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The technique used by layered protocols in which a layer adds header information to the protocol data unit (PDU) from the layer above. As an example, in Internet terminology, a packet would contain a header from the physical layer, followed by a header from the network layer (IP), followed by a header from the transport layer (TCP), followed by the application protocol data.
The ability to provide users with a well-defined interface to a set of functions in a way which hides their internal workings. In object-oriented programming, the technique of keeping together data structures and the methods (procedures) which act on them.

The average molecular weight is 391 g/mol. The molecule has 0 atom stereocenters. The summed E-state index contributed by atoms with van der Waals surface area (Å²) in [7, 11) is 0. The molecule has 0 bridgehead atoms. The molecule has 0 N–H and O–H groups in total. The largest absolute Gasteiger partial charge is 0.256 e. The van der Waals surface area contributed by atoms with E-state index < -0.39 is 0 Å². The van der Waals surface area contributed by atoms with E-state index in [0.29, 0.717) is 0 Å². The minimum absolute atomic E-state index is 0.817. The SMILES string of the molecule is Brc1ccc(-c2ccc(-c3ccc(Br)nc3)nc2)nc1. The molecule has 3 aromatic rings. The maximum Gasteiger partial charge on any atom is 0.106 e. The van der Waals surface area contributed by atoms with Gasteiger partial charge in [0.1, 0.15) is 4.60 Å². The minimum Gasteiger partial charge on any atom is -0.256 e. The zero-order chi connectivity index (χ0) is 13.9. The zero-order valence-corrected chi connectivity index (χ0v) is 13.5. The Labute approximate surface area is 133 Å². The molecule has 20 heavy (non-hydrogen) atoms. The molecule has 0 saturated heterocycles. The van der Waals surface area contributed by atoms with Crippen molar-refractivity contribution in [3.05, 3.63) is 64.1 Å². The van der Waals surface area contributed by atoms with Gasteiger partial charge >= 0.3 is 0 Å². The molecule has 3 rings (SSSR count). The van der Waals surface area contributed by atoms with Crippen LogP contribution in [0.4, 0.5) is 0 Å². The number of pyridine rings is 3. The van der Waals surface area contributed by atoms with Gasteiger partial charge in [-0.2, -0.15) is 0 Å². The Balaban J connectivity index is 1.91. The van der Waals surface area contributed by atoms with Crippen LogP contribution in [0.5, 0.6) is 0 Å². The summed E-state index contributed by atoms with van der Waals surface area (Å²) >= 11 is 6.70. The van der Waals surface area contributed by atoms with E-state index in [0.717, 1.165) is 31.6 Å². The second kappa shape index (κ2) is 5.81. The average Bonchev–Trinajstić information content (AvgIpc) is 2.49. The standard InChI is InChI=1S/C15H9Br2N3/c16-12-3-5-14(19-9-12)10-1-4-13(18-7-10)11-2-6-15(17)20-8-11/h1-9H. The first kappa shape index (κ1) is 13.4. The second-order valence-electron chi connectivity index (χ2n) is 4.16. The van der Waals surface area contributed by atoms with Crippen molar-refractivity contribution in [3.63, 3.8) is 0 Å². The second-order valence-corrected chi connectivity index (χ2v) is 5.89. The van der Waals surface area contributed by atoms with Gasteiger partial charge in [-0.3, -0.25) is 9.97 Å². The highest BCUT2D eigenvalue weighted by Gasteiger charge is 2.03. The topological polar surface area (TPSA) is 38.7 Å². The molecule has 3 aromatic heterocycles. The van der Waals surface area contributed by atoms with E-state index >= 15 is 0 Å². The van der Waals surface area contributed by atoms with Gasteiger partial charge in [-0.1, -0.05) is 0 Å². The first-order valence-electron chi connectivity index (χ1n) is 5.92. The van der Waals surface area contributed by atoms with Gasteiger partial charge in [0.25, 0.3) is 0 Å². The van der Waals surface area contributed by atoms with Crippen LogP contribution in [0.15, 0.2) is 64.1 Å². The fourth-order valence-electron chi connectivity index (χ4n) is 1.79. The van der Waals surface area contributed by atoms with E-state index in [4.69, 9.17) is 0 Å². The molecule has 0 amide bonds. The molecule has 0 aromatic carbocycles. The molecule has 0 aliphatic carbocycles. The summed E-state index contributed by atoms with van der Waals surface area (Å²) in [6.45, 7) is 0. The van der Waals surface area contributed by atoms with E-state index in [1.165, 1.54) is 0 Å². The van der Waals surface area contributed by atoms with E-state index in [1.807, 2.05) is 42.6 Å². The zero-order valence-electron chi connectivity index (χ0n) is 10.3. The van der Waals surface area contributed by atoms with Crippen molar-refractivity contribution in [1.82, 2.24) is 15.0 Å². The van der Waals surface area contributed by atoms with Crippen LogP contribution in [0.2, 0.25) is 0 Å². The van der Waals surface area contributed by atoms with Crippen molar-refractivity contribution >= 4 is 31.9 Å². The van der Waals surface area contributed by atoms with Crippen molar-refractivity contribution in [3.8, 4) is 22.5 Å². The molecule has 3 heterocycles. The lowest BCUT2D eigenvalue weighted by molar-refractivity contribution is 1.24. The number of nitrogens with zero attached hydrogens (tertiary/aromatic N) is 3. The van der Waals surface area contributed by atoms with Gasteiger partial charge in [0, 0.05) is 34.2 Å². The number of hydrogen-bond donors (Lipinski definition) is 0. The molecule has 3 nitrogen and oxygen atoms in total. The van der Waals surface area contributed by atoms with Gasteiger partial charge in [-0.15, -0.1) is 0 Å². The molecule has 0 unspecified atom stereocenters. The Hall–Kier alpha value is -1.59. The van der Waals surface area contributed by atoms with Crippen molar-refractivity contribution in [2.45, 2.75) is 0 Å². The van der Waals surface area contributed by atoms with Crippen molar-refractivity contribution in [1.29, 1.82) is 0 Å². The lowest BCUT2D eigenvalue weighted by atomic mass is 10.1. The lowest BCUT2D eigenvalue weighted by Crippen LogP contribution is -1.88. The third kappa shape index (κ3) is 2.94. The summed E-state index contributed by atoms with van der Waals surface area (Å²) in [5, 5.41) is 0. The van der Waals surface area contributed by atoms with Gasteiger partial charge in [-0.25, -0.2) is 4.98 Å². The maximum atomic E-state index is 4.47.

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The treatment of asbestos-containing material with a liquid that covers the surface with a protective coating or embeds the fibers in an adhesive matrix to prevent their release into the air.
Illustrated Dictionary of Architecture Copyright © 2012, 2002, 1998 by The McGraw-Hill Companies, Inc. All rights reserved
encapsulation(1) In object technology, the creation of self-contained modules that contain both the data and the processing. See object-oriented programming.
(2) The transmission of one network protocol within another. As data moves down the protocol stack from the application layer to the data link layer, each protocol encapsulates the higher level by adding its own header to the block of data passed to it. See tunneling protocol and wrapper.
|In this TCP/IP example, the transport layer encapsulates the data by attaching a TCP or UDP header to the packets. The network layer encapsulates the TCP packet by adding its header and so on.|
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